Latest Sprain Stories
New study questions the safety of football turf; warrants further research NEW ORLEANS, March 12 /PRNewswire-USNewswire/ -- According to a study presented today at the 2010 Annual Meeting of the American Academy of Orthopaedic Surgeons (AAOS), rates for Anterior Cruciate Ligament (ACL) injuries and eversion ankle sprains (where the foot twists outward) are significantly higher in the National Football League (NFL) games played on FieldTurf, an artificial playing surface, as compared to...
Foot and ankle surgeons discuss arthritis surgical advances LAS VEGAS, Feb. 24 /PRNewswire-USNewswire/ -- There's good news for active older adults who are plagued with arthritic ankles.
Timely treatment and rehabilitation key to proper healing LAS VEGAS, Feb. 23 /PRNewswire-USNewswire/ -- Sometimes athletes can be their own worst enemy especially when they continue to play following an injury to a foot or ankle.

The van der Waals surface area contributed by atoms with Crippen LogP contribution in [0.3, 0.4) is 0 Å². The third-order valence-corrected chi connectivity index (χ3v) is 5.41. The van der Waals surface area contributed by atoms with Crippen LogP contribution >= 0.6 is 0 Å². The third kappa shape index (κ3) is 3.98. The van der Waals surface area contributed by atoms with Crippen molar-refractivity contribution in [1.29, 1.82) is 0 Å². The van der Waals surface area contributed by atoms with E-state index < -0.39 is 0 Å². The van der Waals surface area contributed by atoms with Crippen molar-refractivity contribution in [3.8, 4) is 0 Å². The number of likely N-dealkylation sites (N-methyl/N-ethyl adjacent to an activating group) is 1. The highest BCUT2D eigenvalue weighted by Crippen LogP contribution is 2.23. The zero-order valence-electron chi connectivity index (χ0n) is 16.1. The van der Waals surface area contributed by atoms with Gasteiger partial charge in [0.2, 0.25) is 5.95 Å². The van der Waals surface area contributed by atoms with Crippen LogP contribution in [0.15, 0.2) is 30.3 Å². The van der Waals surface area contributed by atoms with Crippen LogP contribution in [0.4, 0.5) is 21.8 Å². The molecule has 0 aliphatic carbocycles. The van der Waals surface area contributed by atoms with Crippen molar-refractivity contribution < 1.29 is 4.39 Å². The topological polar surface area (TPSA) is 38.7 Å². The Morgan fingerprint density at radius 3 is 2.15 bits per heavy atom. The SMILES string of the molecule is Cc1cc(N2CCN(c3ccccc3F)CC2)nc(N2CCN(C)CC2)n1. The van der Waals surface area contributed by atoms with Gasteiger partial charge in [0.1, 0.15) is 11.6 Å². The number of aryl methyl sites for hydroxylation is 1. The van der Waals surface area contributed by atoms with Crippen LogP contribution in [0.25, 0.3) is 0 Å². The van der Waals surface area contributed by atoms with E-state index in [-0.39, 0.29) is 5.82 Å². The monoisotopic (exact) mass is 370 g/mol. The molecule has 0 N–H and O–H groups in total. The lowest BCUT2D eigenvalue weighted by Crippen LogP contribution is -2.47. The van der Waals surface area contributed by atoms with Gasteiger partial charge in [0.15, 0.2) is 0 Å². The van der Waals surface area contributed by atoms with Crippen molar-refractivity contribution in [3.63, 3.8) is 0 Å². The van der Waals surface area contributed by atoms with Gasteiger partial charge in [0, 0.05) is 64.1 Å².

St. Louis Rams wide receiver Laurent Robinson will likely miss the rest of the season with a broken leg and sprained ankle. Rams Coach Steve Spagnuolo said Tuesday Robinson suffered a high ankle sprain and also a fracture high on his fibula.
BRISTOL, Tenn., Sept. 21 /PRNewswire/ -- A new survey from the American Pain Foundation (APF) says economic pain from the recession is contributing to acute (short-term) physical pain for Americans.(1) In response to these findings, King Pharmaceuticals(R), Inc.
BALTIMORE, Sept. 21 /PRNewswire/ -- A new survey from the American Pain Foundation says economic pain from the recession is contributing to acute, or short-term, physical pain for Americans.
High school football players and wrestlers have the highest rate of severe injuries, U.S.
New study finds severe injuries vary by sport, gender and type of exposure.
Board tricks, repeated foot impact can lead to serious injury CHICAGO, June 30 /PRNewswire-USNewswire/ -- Children and young adults love the thrill of skateboarding.
Not ignoring a summer ache or pain due to sports could help prevent serious injuries, two U.S. physicians advise. Dr. William Levine, chief of sports medicine at NewYork-Presbyterian Hospital/Columbia University Medical Center, and Dr. Anil S.
- Large; stout; burly.